The Fallacious World of Dr. Seuss

Kaelyn Klatte, Staff Writer

Most American families will immediately recognize the tall, beloved feline character in a red-and-white striped hat from the wildly popular children’s book, the Cat in the Hat. In fact, an integral part of the typical American childhood revolves around Dr. Seuss’s books. I, myself, fondly remember the nights that I would spend with my parents reading One Fish, Two Fish, Red Fish, Blue Fish before bed.

However, a recent awakening has caused people to call for the “cancellation” of popular children’s book author and political cartoonist, Dr. Seuss. For years, his racist and stereotypical images and phrases have gone unnoticed by the public eye.

Now, Dr. Seuss Enterprises announced that they will discontinue all publishing of six of his books that “portray people in ways that are hurtful and wrong.” The discontinued books include And to Think That I Saw It on Mulberry Street, If I Ran the Zoo, McElligot’s Pool, On Beyond Zebra!, Scrambled Eggs Super!, and The Cat’s Quizzer. These books all hold stereotypical images and inhumane portrayals of Africans, Asians, and Arabs. 

Dr. Seuss often viewed ethnic or racial differences as exotic, and liked to highlight these differences in his imagery in a way that portrayed the differences as a comical ‘punch line’ rather than an appreciation for other cultures. 

One of his earlier titles, And to Think That I Saw That on Mulberry Street, depicted a stereotypical Asian boy, wearing a dǒulì on his head, a red kasaya, what appears to be geta on his feet, and holding a bowl of rice with chopsticks. In some other versions, the boy has stark yellow skin and a pate queue ponytail. The caption under the image reads “… A Chinese boy… who eats with sticks…” In fact, most of Dr. Seuss’s depictions of the Asian race include such stereotypes. 

A page in If I Ran the Zoo contains an image of three men of Asian descent, once again wearing white kasaya and red geta, all three with Fu Manchu-esque mustaches, carrying a caged ‘Bustard,’ with a white man carrying a shotgun sitting on top of the cage. The caption in this section read “I’ll hunt the mountains of Zomba-ma-Tant…with helpers who wear their eyes at a slant.”

He also drew an Arabian man riding in the desert atop a ‘Mulligatawny’ (a camel) that was dressed with a hood and a traditional saddle, that sheathed a Saif sword. The man had a long mustache, a yellow turban adorned with feathers, with a white robe that had red accents, likely meant to be a thawb or a kaftan. The caption of this image said “I’ll capture a scraggle-foot Mulligatawny […] From the blistering sands of the Desert of Zind…A Mulligatawny is fine for my zoo…And so is a chieftain. I’ll bring one back, too,” effectively suggesting that he would keep a human within his ideal zoo.

Seuss also draws two Africans as beings that appear more like a monkey than a human—embarrassingly enough, it had taken me a few minutes to understand that the image I was looking at had two men holding a bird, and not two monkeys.

Both men are short, with stubby arms and legs, a large stomach, and a round face. They wear a red skirt, likely a representation of Zulu warrior skirts, a nose ring, and a choker and bracelets on both arms. Their hair is tied up on the top of their heads, reflecting the amasunzu style of Rwandan people.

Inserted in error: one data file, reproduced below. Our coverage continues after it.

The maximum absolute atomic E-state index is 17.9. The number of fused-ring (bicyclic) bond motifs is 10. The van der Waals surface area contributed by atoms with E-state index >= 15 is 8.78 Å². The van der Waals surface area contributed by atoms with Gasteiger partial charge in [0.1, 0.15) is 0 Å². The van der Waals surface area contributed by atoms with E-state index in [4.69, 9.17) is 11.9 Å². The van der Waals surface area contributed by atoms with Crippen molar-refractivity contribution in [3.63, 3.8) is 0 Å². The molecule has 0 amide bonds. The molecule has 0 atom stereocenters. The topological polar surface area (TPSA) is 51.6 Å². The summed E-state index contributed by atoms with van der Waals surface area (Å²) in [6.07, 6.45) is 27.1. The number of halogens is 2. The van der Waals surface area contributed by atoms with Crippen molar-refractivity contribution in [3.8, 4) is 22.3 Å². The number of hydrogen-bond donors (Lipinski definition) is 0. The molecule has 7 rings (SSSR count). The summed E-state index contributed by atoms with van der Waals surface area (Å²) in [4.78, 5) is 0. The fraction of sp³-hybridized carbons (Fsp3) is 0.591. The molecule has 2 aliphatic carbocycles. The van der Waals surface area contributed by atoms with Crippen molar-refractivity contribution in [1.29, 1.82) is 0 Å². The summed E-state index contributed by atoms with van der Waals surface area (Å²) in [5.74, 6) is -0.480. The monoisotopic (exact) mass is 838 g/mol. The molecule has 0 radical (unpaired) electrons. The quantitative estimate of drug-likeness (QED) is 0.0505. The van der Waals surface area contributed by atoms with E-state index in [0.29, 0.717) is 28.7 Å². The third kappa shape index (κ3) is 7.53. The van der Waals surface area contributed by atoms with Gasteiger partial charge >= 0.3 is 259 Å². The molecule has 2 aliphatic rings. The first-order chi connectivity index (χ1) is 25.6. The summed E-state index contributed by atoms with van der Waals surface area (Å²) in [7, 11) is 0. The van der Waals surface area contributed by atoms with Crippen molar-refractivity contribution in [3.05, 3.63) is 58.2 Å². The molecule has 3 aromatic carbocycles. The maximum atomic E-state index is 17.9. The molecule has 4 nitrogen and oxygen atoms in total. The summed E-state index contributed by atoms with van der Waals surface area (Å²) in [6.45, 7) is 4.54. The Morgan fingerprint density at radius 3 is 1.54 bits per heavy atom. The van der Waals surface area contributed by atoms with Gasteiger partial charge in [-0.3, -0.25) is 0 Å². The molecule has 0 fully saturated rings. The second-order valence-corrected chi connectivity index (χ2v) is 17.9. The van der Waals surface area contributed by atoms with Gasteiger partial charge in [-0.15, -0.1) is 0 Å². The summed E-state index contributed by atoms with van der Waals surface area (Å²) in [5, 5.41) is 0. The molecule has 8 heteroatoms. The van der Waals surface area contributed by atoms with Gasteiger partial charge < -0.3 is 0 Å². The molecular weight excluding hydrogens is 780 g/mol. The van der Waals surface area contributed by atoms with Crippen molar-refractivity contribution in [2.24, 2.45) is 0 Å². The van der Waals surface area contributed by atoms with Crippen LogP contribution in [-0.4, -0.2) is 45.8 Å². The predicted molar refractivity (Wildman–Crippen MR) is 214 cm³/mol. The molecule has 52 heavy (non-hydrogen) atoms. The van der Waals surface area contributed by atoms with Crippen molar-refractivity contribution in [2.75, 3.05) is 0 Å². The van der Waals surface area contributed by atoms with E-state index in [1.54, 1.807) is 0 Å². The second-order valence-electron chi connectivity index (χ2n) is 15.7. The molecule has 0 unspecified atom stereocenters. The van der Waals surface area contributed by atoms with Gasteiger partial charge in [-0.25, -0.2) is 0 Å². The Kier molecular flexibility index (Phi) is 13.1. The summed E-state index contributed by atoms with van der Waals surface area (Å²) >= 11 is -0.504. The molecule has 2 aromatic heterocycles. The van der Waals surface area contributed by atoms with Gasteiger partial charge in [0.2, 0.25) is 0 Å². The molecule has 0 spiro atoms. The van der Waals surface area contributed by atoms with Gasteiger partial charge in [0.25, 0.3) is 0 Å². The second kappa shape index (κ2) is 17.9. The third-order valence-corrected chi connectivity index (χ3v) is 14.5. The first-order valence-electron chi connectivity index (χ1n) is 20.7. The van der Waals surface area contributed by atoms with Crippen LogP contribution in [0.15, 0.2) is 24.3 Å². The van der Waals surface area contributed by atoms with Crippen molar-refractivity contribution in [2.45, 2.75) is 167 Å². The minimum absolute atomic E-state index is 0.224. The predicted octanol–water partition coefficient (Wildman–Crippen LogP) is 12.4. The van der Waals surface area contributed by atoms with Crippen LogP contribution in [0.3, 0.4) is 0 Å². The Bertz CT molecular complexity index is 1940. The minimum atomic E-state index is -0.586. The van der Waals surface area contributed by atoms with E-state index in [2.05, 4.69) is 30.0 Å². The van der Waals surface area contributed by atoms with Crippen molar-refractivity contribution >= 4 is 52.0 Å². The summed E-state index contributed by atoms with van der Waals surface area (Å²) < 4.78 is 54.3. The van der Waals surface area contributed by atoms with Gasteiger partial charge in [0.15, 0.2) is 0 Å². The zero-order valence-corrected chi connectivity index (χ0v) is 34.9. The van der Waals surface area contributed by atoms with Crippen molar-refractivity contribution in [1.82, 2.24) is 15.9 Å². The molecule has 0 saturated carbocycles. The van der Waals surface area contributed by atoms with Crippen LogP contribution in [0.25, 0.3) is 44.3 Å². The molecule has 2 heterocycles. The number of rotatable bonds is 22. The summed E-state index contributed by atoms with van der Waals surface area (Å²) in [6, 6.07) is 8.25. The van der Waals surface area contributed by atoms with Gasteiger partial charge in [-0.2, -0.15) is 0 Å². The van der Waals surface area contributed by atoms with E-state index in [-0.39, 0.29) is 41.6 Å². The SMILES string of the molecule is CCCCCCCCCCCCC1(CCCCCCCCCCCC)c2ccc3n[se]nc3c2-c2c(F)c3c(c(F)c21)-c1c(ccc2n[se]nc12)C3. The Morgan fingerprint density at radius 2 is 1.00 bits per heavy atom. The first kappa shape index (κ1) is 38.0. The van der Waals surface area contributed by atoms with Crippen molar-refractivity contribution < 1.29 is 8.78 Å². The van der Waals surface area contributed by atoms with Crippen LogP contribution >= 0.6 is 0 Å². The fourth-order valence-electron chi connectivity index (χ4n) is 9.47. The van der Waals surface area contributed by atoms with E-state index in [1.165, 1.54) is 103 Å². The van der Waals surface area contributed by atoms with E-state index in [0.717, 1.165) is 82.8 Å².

In other cartoons, he would often draw Africans as monkeys, riding atop elephants, surrounded by flies (and obsessed with Flit, an insect repellent), with black skin, thick white lips, and a white skirt. The Cat in the Hat itself has been said to be inspired by minstrelsy and blackface.

So of course, there are issues that surround these sorts of images. Absolutely none of the aforementioned images—or the plethora of racially or ethnically insensitive political cartoons, single-panel drawings, and picture books—respected or celebrated another’s culture. Instead, Dr. Seuss exploited and fetishized specific, stereotypical features of cultures to emphasize their differences from a Eurocentric, ‘normal’ person.

Racism and ethnic bigotry is a learned concept. Exposure to negative or stereotypical thought processes at such a young age will have an initial, undesirable effect. Even if the families of children are accepting of other cultures, the normalization and casual use of harmful images in these books can subconsciously lead to the development of racial and ethnic biases in the children.

Thus, we do need a sort of censor—young children should not be shown or be exposed to these stereotypes. As I understand how precious these nostalgic pieces of literature can be, I am not suggesting that we completely stop the distribution of Dr. Seuss’s books; they do contain valuable morals and are written in an engaging manner that make them perfect for children. Rather, I suggest that these insensitive images should be re-drawn; exploiting another’s race for cheap jokes and foolish rhymes is ignorant at best. 

And since it would be unwise to simply ‘delete’ and erase any evidence of harmful content, as it would hide the existence of racism and have a negative impact on the movement towards racial and ethnic equality, I also suggest that we keep copies of the original books and images. The original, unedited copies themselves, though, should not be printed and distributed to children. Rather, they should be kept so that we may learn from them in the future.